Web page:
Janesville25.5°

First-ever Frankie awards make everybody a winner

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FRANK J. SCHULTZ
October 26, 2007
— My fellow Men in Heels were a great group. I didn’t get to meet them all, but those I talked to were dedicated to the cause and also to having a great time walking round in women’s shoes.

They deserve our applause. Better yet, they deserve awards. The YW gave awards to some of the walkers Thursday, but I decided to hand out some of my own.


The winners of this year’s Frankie Awards are:


Most courageous—Mark Terry of Terry Printing. Mark was the only man to go whole hog on this thing and wear a dress, a tasteful knit black affair he borrowed from his wife, Mary.


“He’s got panty lines, though,” Mary joked. “I’m Mr. Terry today,” she added gleefully.


Best preparation—Paul Benish, financial adviser at M&I Bank. Paul ordered a fabulous pair of shiny red platform shoes off an Internet site for $35. He also visited his podiatrist, who gave him footpads, and he wore two pair of sox to prevent blisters. Extra points for wearing black fishnet stockings and rolling up his pant legs to show them off.


The YW’s Allison Hokinson said Paul also encouraged his fellow workers to join the fun, and those who couldn’t come took up a collection.


“Anything to raise awareness,” Paul said.


These Boots are Made for Walkin’ Award—Erik Warner, an unemployed young man whose girlfriend, Carissa Jackson, works for the YW. He wore shorts to show off his nearly knee-high vinyl, high-heeled boots.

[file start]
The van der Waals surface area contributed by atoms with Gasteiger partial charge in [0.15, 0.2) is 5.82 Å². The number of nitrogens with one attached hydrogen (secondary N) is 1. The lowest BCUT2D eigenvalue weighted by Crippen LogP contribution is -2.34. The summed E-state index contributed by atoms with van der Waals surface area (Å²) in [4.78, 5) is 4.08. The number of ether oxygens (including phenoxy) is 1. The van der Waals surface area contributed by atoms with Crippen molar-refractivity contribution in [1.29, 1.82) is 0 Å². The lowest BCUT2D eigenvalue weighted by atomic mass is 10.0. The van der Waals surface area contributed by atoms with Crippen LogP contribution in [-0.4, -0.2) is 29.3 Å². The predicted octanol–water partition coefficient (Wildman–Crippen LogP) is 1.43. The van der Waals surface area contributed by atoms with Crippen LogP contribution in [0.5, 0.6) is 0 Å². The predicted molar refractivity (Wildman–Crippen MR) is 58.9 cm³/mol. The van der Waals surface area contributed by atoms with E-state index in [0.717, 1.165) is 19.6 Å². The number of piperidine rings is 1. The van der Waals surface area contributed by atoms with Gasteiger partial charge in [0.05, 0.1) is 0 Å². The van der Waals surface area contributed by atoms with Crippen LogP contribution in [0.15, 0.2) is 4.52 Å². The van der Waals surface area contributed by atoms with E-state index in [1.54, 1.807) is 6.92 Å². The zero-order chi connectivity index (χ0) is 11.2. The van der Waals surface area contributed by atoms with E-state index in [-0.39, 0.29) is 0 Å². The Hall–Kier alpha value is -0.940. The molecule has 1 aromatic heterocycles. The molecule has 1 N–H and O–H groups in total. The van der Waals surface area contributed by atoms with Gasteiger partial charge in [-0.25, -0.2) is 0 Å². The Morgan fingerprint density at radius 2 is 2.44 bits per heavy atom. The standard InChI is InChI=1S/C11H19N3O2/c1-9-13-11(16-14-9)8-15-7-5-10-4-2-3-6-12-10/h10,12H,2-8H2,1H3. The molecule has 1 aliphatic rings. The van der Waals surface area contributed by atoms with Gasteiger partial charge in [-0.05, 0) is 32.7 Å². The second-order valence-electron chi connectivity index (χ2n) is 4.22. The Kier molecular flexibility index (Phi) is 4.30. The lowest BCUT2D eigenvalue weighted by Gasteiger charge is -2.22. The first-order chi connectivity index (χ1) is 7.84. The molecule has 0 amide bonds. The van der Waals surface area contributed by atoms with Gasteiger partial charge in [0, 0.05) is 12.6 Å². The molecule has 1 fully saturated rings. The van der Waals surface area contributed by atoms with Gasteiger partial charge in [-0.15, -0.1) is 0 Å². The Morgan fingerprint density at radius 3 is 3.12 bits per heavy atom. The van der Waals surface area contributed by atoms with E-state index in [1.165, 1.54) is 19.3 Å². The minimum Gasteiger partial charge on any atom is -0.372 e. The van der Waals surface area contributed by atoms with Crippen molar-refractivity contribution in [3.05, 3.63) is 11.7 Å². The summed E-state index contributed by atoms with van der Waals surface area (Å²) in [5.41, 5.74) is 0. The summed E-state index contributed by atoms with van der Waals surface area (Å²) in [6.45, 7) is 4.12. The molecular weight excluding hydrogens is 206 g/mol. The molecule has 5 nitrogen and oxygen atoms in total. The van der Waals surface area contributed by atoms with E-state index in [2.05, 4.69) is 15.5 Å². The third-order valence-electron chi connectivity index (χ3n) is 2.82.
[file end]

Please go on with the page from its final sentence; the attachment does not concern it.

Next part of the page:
Old guy award—George Brunner, the 67-year-old city council president and former police chief who dared to wear heels with his famous flattop haircut.


Quadruplets award—Dan Cunningham of Forward Janesville, Jim Lyke of Lamar Outdoor Advertising, and Tony Huml and Mike Austin of the WCLO/WJVL radio stations, for wearing matching mauve-pink heels. Cunningham and Lyke later were disqualified for using the sticks that held their signs as walking sticks.


Austin earned extra points for being the only man to lose a heel. He kept on going, however, limping about a quarter mile.


Supportive women award—Shelly Murphy and Gina Hillmann of US Bank, who came out of the bank with a handmade sign to cheer on the bank’s three male employees, David Peacock, Justin Neuberger and Steven Geisler. All the bank employees and customers were very supportive, the women said.


Gracious host award—John Roherty, who was the honorary parade marshal. He sported not only heels but also a tiara, and he treated everyone to munchies at CK Bar & Grill, 3502 Milton Ave., which he manages.


Intelligent woman award—Jean McCartney, who wasn’t on the walk, but her daughter, Jen DeGarmo, was. DeGarmo related that McCartney’s feet were deformed from wearing heels every day for many years when she taught high school in the 1950s and 60s.


DeGarmo got her mother on the phone, and McCartney told me how heels were expected back in her day, and how she wore them to please her husband.


However, “I stopped wearing ’em when I got older and smarter,” she said.


Prettiest Shoes—Jon Wangerin of M&I Bank. Jon sported a pair with see-through plastic straps holding his feet onto silver platforms, with rhinestones dangling on top. They gave even his big manfeet an amazing allure.


Best organizer—Allison Hokinson, who has big plans for this event in the future. She envisions recruiting student athletes, firemen and policemen, none of which showed up this year. (Police Chief Neil Mahan did send his regrets and a donation). People from nearby communities would be invited as well. Companies could sponsor teams, she added. And more women should come.


And next year, Allison hopes to make it a full-fledged fund-raiser.


So, men of Janesville, there’s your challenge. Will you accept it? Can you truly call yourself a man if you don’t stand up for everyone’s right to live free of violence?



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